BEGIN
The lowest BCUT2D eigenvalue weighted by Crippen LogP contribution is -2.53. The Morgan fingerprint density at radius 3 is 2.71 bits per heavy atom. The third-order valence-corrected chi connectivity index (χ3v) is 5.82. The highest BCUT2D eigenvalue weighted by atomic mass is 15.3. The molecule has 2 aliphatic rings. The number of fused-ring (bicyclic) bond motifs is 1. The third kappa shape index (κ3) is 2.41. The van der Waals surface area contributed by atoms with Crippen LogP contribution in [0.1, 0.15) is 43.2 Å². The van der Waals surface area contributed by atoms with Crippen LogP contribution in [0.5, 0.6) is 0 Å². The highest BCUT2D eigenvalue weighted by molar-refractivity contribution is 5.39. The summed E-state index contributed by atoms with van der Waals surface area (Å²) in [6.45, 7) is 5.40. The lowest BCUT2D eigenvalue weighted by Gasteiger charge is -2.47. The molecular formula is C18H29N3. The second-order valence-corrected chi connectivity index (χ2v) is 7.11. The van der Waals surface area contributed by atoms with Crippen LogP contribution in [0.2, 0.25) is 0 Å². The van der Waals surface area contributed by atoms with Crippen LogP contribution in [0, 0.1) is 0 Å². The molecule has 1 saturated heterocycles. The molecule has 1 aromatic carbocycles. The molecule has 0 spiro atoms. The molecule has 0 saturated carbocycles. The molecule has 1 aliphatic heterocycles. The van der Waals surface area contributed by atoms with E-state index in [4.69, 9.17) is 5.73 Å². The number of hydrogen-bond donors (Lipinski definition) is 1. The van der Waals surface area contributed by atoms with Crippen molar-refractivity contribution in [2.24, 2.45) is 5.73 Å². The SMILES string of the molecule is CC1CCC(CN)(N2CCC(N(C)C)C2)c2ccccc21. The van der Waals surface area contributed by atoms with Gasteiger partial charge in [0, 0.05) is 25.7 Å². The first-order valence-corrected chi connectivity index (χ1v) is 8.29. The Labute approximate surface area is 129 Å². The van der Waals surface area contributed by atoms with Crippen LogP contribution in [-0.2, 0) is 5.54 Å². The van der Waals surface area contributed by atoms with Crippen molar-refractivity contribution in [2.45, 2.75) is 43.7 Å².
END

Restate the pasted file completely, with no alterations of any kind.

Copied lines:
The lowest BCUT2D eigenvalue weighted by Crippen LogP contribution is -2.53. The Morgan fingerprint density at radius 3 is 2.71 bits per heavy atom. The third-order valence-corrected chi connectivity index (χ3v) is 5.82. The highest BCUT2D eigenvalue weighted by atomic mass is 15.3. The molecule has 2 aliphatic rings. The number of fused-ring (bicyclic) bond motifs is 1. The third kappa shape index (κ3) is 2.41. The van der Waals surface area contributed by atoms with Crippen LogP contribution in [0.1, 0.15) is 43.2 Å². The van der Waals surface area contributed by atoms with Crippen LogP contribution in [0.5, 0.6) is 0 Å². The highest BCUT2D eigenvalue weighted by molar-refractivity contribution is 5.39. The summed E-state index contributed by atoms with van der Waals surface area (Å²) in [6.45, 7) is 5.40. The lowest BCUT2D eigenvalue weighted by Gasteiger charge is -2.47. The molecular formula is C18H29N3. The second-order valence-corrected chi connectivity index (χ2v) is 7.11. The van der Waals surface area contributed by atoms with Crippen LogP contribution in [0.2, 0.25) is 0 Å². The van der Waals surface area contributed by atoms with Crippen LogP contribution in [0, 0.1) is 0 Å². The molecule has 1 saturated heterocycles. The molecule has 1 aromatic carbocycles. The molecule has 0 spiro atoms. The molecule has 0 saturated carbocycles. The molecule has 1 aliphatic heterocycles. The van der Waals surface area contributed by atoms with E-state index in [4.69, 9.17) is 5.73 Å². The number of hydrogen-bond donors (Lipinski definition) is 1. The van der Waals surface area contributed by atoms with Crippen molar-refractivity contribution in [2.24, 2.45) is 5.73 Å². The SMILES string of the molecule is CC1CCC(CN)(N2CCC(N(C)C)C2)c2ccccc21. The van der Waals surface area contributed by atoms with Gasteiger partial charge in [0, 0.05) is 25.7 Å². The first-order valence-corrected chi connectivity index (χ1v) is 8.29. The Labute approximate surface area is 129 Å². The van der Waals surface area contributed by atoms with Crippen LogP contribution in [-0.2, 0) is 5.54 Å². The van der Waals surface area contributed by atoms with Crippen molar-refractivity contribution in [2.45, 2.75) is 43.7 Å².